Second, something happens to send volatility higher. It could be something like the "Brexit" vote, which caused the VIX to spike higher… or the collapse of a big subprime securitization… or the collapse of a high-yield bond fund, like we saw last fall.
There are so many debt potholes out there for the market to step in, I can’t predict which one it will be… But I know it will be one of them.
When that happens, you’ll see the value of your put portfolio leap – 20%, 30%, or maybe even 50%. If the situation is just a general rise in volatility, take profits. With this strategy, you’ll do a lot better trading around these positions than just holding on to them. Remember, they’re likely to expire worthless. So if you get a chance to make a good profit, take it. You will have plenty of time to buy another contract, perhaps for an even later date, soon enough.
Just catching a few of these volatility spikes will allow you to see profitable results without any big winners. But what you’re really waiting for is the day when the market’s pothole comes from one of your covered sectors… or even better, from one of your put-portfolio companies. Just imagine if you’d bought puts on Hertz before it fell 50%. You’d probably see the value of your puts increase tenfold.
And it will only take a few of those big winners to make your entire campaign a big success. That’s why you’ve got to diversify. And you’ve got to be patient. If you’re not… if you don’t have the emotional discipline… you’re sure to fail. But if you can manage your emotions, I’m sure that following our lead into this incredible opportunity will make you a lot of money during the next three years – more money than you’ve ever made before.
Anyone who tells you that making money in "naked" options is easy is lying. We’re going to be tracking 30 different companies in our "Dirty Thirty" list. We will probably have two dozen or more different open positions over the next 18 months. That’s a lot of trading – and a lot of positions to watch.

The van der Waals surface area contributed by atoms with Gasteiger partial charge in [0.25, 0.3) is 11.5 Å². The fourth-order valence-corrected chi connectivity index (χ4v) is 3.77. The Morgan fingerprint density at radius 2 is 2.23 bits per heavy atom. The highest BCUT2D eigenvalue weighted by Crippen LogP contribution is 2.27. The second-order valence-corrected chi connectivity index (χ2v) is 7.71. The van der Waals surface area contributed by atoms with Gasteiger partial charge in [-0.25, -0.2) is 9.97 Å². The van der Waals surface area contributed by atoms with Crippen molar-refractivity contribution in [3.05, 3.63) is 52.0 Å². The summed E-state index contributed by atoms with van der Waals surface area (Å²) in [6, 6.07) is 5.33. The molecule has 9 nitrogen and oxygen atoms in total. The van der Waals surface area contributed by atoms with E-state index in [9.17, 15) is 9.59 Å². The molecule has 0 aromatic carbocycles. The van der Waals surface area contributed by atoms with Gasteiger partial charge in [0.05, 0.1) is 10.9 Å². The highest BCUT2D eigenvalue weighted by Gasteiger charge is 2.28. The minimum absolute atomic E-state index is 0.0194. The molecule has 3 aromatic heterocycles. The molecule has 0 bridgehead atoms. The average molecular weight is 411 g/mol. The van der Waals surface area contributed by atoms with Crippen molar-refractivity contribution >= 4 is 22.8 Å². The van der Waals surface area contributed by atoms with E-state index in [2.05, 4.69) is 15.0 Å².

We will, of course, do everything we can to keep you fully informed. You won’t ever have to wonder what we’re recommending. But… I can’t stress enough… these individual positions will be volatile and risky. Unless you really understand the importance of being patient and being disciplined, I don’t recommend this strategy.
I do, however, recommend this strategy to anyone who is genuinely concerned about the credit bubble that’s stalking our economy. I recommend this strategy to everyone with more than $100,000 in stocks. This is a fantastic way to hedge your portfolio with even small amounts of money. Ten put contracts on Ford will cost you $320… but they could easily make you more than $3,000. In other words, this isn’t only for the super rich.
Editor’s note: Porter says his new strategy is “nearly foolproof” and could be the single best way to make 10–20 times your money as the credit collapse unfolds. Based on his track record, it’d be difficult to argue.
The best part is that anyone with a regular brokerage account can participate. That’s why he strongly recommends that you at least learn how to make these trades yourself.
So if you want to know how you can profit from the great American credit collapse that Bill has been warning about, go here now for details.